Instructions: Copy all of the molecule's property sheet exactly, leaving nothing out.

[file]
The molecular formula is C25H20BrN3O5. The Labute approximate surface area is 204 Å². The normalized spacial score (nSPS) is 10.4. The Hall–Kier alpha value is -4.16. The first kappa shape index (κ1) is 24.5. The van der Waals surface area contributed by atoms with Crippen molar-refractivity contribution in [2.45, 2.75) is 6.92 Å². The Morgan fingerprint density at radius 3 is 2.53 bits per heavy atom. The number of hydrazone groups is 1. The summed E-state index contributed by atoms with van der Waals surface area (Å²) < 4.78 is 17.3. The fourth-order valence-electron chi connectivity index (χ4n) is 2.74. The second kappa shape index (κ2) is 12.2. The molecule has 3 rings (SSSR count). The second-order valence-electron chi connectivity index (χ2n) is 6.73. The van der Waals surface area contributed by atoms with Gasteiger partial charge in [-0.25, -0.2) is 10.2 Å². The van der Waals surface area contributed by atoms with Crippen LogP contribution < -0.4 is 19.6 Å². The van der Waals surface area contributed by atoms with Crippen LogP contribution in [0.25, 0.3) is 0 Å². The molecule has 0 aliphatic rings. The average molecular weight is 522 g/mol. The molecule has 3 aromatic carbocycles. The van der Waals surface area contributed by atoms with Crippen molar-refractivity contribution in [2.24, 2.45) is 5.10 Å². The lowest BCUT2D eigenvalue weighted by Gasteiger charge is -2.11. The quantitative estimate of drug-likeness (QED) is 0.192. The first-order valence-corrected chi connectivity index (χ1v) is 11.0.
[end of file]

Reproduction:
The molecular formula is C25H20BrN3O5. The Labute approximate surface area is 204 Å². The normalized spacial score (nSPS) is 10.4. The Hall–Kier alpha value is -4.16. The first kappa shape index (κ1) is 24.5. The van der Waals surface area contributed by atoms with Crippen molar-refractivity contribution in [2.45, 2.75) is 6.92 Å². The Morgan fingerprint density at radius 3 is 2.53 bits per heavy atom. The number of hydrazone groups is 1. The summed E-state index contributed by atoms with van der Waals surface area (Å²) < 4.78 is 17.3. The fourth-order valence-electron chi connectivity index (χ4n) is 2.74. The second kappa shape index (κ2) is 12.2. The molecule has 3 rings (SSSR count). The second-order valence-electron chi connectivity index (χ2n) is 6.73. The van der Waals surface area contributed by atoms with Gasteiger partial charge in [-0.25, -0.2) is 10.2 Å². The van der Waals surface area contributed by atoms with Crippen LogP contribution < -0.4 is 19.6 Å². The van der Waals surface area contributed by atoms with Crippen LogP contribution in [0.25, 0.3) is 0 Å². The molecule has 0 aliphatic rings. The average molecular weight is 522 g/mol. The molecule has 3 aromatic carbocycles. The van der Waals surface area contributed by atoms with Crippen molar-refractivity contribution in [2.24, 2.45) is 5.10 Å². The lowest BCUT2D eigenvalue weighted by Gasteiger charge is -2.11. The quantitative estimate of drug-likeness (QED) is 0.192. The first-order valence-corrected chi connectivity index (χ1v) is 11.0.